Hasselback Potato Gratin

November 9, 2015

Potatoes au gratin has been a Thanksgiving tradition and a Chan family favorite for as long as I can remember. Sure, they were most always made out of the box thanks to good ol’ Ms. Betty Crocker but hey . . . potato, potahto. It’s been several years since Karen and I have ditched the dehydrated potatoes for real, hand cut potatoes and it seems like year after year, we’re constantly trying up the ante on this beloved side dish. More cream, less cheese, more herbs. More cheese, less cream, less herbs, more spices. This year, instead of traditionally layering the thinly sliced potatoes on top of each other, I’m stacking them vertically. Tatin style with a hasselback twist. They key here is a mandoline – if you don’t already have one, get one. It’s one of my favorite and most used kitchen gadgets. And with all the visually impressive things you can make by being able to quickly and thinly slice fruit and vegetables, it’ll become your best loved tool too. Dip the potato slices in a mixture of heavy cream, parmesan, and thyme and bake to crispy, yet creamy, perfection. The best of both worlds. I’m thankful.

Hasselback Potato Gratin | HonestlyYUM

Hasselback Potato Gratin | HonestlyYUM

Hasselback Potato Gratin | HonestlyYUM

Hasselback Potato Gratin | HonestlyYUM

Hasselback Potato Gratin | HonestlyYUM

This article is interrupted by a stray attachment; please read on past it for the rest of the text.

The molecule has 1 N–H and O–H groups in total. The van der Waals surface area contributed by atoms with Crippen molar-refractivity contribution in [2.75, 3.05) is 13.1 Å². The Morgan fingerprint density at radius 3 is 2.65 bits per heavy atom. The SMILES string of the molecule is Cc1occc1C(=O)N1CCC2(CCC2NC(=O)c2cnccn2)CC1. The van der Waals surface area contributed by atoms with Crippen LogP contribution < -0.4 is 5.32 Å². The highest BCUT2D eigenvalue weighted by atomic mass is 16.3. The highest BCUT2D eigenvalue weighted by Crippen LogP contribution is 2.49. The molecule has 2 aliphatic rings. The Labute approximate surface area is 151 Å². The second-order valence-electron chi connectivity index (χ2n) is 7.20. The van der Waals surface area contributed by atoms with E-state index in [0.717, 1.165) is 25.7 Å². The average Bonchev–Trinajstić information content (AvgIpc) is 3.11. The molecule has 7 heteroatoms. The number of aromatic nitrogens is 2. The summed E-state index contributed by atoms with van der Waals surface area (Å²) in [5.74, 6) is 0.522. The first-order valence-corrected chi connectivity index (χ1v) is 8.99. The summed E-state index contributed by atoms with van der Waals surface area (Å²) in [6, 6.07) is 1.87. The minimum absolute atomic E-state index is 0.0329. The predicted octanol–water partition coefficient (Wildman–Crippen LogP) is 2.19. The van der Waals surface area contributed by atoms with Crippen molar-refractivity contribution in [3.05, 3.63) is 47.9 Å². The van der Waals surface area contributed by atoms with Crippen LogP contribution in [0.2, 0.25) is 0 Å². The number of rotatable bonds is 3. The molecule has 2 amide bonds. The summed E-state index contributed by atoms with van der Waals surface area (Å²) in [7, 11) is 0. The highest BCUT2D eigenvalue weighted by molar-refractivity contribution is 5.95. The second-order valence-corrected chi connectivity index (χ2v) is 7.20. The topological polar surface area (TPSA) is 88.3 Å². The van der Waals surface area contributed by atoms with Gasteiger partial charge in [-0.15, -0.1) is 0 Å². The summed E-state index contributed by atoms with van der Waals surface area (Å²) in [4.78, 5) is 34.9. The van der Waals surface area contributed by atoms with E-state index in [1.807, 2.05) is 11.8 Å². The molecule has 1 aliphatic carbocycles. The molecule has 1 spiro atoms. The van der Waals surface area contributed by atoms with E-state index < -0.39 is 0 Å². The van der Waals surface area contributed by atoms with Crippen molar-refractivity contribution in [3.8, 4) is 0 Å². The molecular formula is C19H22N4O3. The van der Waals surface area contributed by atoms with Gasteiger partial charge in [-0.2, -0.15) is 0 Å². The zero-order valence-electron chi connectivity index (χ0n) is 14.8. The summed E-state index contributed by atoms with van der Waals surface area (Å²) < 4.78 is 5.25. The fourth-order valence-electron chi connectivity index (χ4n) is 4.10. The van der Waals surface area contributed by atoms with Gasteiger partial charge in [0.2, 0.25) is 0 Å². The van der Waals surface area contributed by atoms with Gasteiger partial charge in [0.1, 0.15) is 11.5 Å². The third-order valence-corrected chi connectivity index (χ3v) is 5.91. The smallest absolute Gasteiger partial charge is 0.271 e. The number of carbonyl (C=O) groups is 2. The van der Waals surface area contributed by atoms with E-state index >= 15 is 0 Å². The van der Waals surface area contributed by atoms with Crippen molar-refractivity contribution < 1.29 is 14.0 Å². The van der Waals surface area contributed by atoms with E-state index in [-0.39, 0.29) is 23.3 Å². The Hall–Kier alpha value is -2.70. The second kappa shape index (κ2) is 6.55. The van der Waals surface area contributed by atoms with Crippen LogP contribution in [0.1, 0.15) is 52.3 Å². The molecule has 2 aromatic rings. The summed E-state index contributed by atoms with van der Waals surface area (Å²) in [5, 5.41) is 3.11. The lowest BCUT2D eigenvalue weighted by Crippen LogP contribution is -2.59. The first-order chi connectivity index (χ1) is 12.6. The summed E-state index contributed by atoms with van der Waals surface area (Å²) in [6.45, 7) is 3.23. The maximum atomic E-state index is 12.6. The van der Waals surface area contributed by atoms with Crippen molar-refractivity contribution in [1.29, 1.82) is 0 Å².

Hasselback Potato Gratin | HonestlyYUM

Hasselback Potato Gratin | HonestlyYUM

Hasselback Potato Gratin | HonestlyYUM

(images by HonestlyYUM)




  • 3-4 lbs of russet potatoes
  • 2 shallots
  • 2 cups heavy cream
  • 2 tbs unsalted butter
  • 1 cup finely grated parmesan cheese
  • 1 tbs chopped fresh thyme
  • 2 tbs kosher or flake salt
  • 1 tsp freshly ground pepper


  • Preheat the oven to 375°F
  • Thinly slice the potatoes crosswise using a knife or mandoline. Thinly slice the shallots lengthwise and set aside separate from the potatoes.
  • Combine cream, parmesan cheese, salt, pepper and thyme in a mixing bowl.
  • Toss the potato slices into the cream mixture, making sure all the slices get coated.
  • Arrange vertically and compactly into a buttered gratin or casserole dish.
  • Wedge in slices of shallots and thinly sliced pats of butter in between the potatoes.
  • Bake for 1 – 1 1/4 hours, uncovered, until the sides are bubbling and the tops of the potatoes are crispy and golden brown.
  • Season with salt and serve.


Can I make this casserole 1-2 days in advance AND how many is this suppose to serve?

Potato gratin is one of my favorite side dishes for Thanksgiving! I love potato anything, so this recipe is definitely calling my name!

I was more than happy to find this page. I need to to thank you for your time just for this wonderful read!!
I definitely enjoyed every part of it and i also have you bookmarked to see
new information in your web site.

Has anyone tried this with sweet potatoes?
Can’t give up the classic mashed for Thanksgiving, but would love to try this recipe with sage and sweets!

Made this last night, added a couple turnips, cause I had them, it was Delicious!! I really loved the bits of shallots, mmmm, it was devoured! I will be making this again, probably a larger batch for thanksgiving!!

This is such a pretty dish. Do you discard the cream mixture after tossing the potatoes in it or pour in over the assembled dish? Thanks

oh my! this is the best potato dish I’ve seen this round of Thanksgiving! definitely want to try this!!

this looks AMAZING. i love the addition of red onion. i gotta go buy some potatoes now !

Genius! I always find that the middle layers are less interesting since they dont get crispy sides. This way solves it beautifuly 🙂

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